I took a hiatus from business books this holiday. They are all starting to read the same to me. For instance, the narrative opening has become a cliche: “Bill Fredericks entered the CEO office for the first time since his surprise promotion and considered how he’d spend his first day in the long-coveted role. The WonderLam PR debacle was entering its third month….” etc. etc.
Anyway, I’m reading a very non-business book: Rolling Stone Keith Richards’ autobiography, “Life.” It’s a great read, as you might imagine. Richards is very candid with his views on his own behavior and that of his compatriots. There’s also amazing in-depth discussion of how to write songs and how to play guitar, Richards-style.
But for the purposes of this blog, Richards’ amazing skill at collaboration stands out. Besides playing with the same core group of musicians for more than 40 years (a collaboration feat that impresses all on its own), Richards also has worked with this list of artists:
Sly Dunbar & Robbie Shakespeare
See what I mean?
What did Richards have that made him reach out to so many, and be sought out as well?
Eye on the goal
Richards (at least as he sees it) is totally focused on music. He couldn’t have cared less about the business aspect of the band. From his teenage years, he absorbed records and others’ performances. He thought about music all the time; dreamed it, even.
With this singular focus (let’s put aside the years when music shared his attention with another mistress, heroin), ego and band politics were left aside. About the only conniving Richards admits to involved sneaking a great sax player whom MIck didn’t approve of back on the bandstand.
Being absorbed by music made Richards attractive to others who shared his passion. He might be in the biggest band in the world, but if you had an opinion to offer on, say, Buddy Holly’s singing technique, he would probably have a discussion with you.
Humility and willingness to learn
Richards never seems to feel he masters the guitar. He always has things to learn from others. And when he meets a set of musicians, rather than talk a lot, he seems to spend hours (days, even), playing music with them.
He’s also aware of his limitations. Here he discusses an unexpected call from songwriter Hoagy Carmichael:
He’d heard a version I’d done of the song “The Nearness of You,” which I’d given to our lawyer Peter Parcher. Peter liked my record and the piano playing and he’d sent it to Hoagy. My treatment of it is barrelhouse; it really flips the song on its back, deliberately so. I can’t play piano well and I was improvising to say the least, just sort of making do. And here’s Carmichael on the phone, and he says, “Hey, man, when I heard that version, shit, that’s the way I was hearing it when I was writing it.”… I couldn’t believe it when he rang and said he’d liked the way I’d done it.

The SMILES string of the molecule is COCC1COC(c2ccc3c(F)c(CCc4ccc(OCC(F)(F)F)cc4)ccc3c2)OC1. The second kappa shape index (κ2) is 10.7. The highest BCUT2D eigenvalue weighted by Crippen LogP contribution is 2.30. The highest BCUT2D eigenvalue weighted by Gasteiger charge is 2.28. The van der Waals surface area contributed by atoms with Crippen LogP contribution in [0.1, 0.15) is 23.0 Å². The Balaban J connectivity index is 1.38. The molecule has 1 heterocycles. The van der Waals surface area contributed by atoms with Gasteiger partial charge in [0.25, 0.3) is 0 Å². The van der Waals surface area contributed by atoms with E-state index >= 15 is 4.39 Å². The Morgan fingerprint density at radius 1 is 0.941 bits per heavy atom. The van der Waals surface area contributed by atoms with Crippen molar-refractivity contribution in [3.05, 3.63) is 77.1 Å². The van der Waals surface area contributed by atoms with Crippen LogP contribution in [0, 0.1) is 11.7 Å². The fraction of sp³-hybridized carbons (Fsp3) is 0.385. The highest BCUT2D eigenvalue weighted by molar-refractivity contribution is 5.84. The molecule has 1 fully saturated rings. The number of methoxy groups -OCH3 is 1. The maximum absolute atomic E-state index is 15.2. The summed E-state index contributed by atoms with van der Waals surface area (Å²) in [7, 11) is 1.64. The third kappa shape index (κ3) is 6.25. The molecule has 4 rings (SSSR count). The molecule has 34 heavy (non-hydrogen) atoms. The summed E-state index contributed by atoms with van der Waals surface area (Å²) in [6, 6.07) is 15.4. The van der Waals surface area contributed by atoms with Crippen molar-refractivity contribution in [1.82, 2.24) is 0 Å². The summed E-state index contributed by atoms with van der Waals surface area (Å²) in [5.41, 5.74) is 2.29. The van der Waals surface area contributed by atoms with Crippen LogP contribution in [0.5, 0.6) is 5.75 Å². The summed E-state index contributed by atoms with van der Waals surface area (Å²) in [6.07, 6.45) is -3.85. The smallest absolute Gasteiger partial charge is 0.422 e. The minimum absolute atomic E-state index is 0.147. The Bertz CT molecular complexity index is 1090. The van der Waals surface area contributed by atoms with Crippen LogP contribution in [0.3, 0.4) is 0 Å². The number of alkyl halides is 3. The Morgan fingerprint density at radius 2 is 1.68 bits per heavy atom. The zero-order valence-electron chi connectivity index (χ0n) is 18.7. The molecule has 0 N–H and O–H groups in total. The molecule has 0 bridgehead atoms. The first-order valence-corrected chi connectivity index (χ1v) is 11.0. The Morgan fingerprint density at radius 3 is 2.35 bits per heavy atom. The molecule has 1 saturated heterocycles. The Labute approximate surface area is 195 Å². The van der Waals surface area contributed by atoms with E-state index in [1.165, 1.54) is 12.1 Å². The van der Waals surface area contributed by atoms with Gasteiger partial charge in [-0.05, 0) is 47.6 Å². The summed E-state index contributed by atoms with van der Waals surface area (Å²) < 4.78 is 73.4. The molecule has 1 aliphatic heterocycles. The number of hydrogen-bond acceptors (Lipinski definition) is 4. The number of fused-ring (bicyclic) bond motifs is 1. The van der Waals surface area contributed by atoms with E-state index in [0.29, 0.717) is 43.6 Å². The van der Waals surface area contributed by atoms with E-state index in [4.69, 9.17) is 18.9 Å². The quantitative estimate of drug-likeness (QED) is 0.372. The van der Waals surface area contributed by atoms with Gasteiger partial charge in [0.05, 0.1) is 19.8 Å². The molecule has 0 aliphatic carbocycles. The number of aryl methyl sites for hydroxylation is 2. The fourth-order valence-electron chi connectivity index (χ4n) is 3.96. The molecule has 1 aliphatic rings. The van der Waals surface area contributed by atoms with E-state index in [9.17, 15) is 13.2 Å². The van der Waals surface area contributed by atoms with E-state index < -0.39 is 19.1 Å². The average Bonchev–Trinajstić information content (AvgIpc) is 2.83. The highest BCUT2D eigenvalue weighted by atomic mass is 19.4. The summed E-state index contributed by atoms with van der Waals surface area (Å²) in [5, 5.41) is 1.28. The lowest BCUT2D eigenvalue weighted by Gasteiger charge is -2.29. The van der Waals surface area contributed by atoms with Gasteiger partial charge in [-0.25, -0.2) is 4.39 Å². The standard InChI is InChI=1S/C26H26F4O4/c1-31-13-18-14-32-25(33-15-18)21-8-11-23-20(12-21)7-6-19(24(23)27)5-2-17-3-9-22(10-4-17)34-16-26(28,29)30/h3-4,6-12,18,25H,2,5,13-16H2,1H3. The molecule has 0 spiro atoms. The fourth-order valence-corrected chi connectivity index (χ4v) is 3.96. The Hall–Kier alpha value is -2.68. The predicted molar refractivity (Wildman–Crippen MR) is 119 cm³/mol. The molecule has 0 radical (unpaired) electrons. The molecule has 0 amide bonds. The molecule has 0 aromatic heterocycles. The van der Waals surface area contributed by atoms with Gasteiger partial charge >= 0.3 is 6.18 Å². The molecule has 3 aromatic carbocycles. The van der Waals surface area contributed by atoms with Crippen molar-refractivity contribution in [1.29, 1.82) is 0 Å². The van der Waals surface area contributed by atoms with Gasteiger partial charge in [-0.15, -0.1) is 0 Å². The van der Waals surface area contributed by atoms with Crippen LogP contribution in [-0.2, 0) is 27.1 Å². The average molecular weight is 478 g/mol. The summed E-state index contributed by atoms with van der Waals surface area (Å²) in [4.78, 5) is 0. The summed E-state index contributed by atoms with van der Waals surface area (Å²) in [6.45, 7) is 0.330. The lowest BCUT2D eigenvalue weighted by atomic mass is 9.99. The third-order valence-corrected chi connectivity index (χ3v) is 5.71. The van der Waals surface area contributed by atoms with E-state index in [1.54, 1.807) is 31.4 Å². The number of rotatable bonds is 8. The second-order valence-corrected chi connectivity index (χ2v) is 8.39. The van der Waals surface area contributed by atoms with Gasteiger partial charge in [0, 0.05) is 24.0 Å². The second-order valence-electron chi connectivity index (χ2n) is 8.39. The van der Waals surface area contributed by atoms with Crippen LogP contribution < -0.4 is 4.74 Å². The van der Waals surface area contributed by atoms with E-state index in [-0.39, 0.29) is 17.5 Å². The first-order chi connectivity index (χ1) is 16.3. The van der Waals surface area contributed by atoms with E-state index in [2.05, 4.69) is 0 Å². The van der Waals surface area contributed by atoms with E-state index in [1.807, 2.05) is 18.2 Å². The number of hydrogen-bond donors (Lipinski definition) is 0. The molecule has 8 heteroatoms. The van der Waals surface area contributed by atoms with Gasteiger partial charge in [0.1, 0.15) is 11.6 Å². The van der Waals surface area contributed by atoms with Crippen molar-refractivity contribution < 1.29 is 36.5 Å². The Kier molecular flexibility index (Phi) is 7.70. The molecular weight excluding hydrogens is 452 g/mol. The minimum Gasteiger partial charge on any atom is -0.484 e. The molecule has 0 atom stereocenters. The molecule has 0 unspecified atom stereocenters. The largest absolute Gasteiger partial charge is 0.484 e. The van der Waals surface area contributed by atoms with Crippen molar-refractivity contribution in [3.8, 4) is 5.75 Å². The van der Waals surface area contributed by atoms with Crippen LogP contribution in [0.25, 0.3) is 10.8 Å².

And finally to humility, here is Richards’ on the Stones’ initial ambitions: “Our first aim as the Rolling Stones was to be the best rhythm and blues band in London, with regular gigs every week.”
Talent and willingness to teach
Despite his acknowledged limitations, Richards is obviously talented. Soon after he begins absorbing blues music, he is in a band. And soon that band is indeed the “best rhythm and blues band in London.” Then come the songs, and the records, and tours, etc. People wanted to collaborate with Richards because of what he had done. And unlike the comic fearful of getting his jokes stolen, he was happy to share what he knew. Waddy Wachtel writes this in one of “LIfe”’s many sections contributed by Richards collaborators:
I remember when I discovered this weird tuning–as it seemed to me then–that Keith had adopted. In the early ’70’s, I went to England [touring] with Linda Ronstadt. And we was led into Keith’s house in London and there’s this Strat sitting on a stand with five strings on it.And I’m like, “What happened to that thing? What’s wrong with that?” And he goes, “That’s my whole deal….The five-string! The five string open-G tuning.” …Growing up and playing guitar, you’re learning Stones songs to play in bars, but you know something’s wrong, you’re not playing them right…. So when he said that to me, I said, “Is that why I can’t do it right?”
Here’s Richards on collaboration:
After that I decided, fuck it, I want a band…. So I called in guys I’d always wanted to work with, and I knew the man to start with. You could almost say a collaboration had begun between me and [drummer] Steve Jordan even back in Paris during the making of Dirty Work. Steve encouraged me; he heard something in my voice that he thought could make records. If I had a melody I was working on, I’d get him to sing it. And I thrive on collaboration–I need a reaction to think anything I’ve done is any good. So back in New York we started to hang, and we wrote a lot of songs together. Then, with his buddy and collaborator Charley Drayton, mainly a bass player but also another superbly gifted drummer, we started to jam at Woody [Wachtel]’s house.
So if you want to be a better collaborator, rather than look in the business section for advice, you may want to borrow a few pages from a less-likely source, Keef.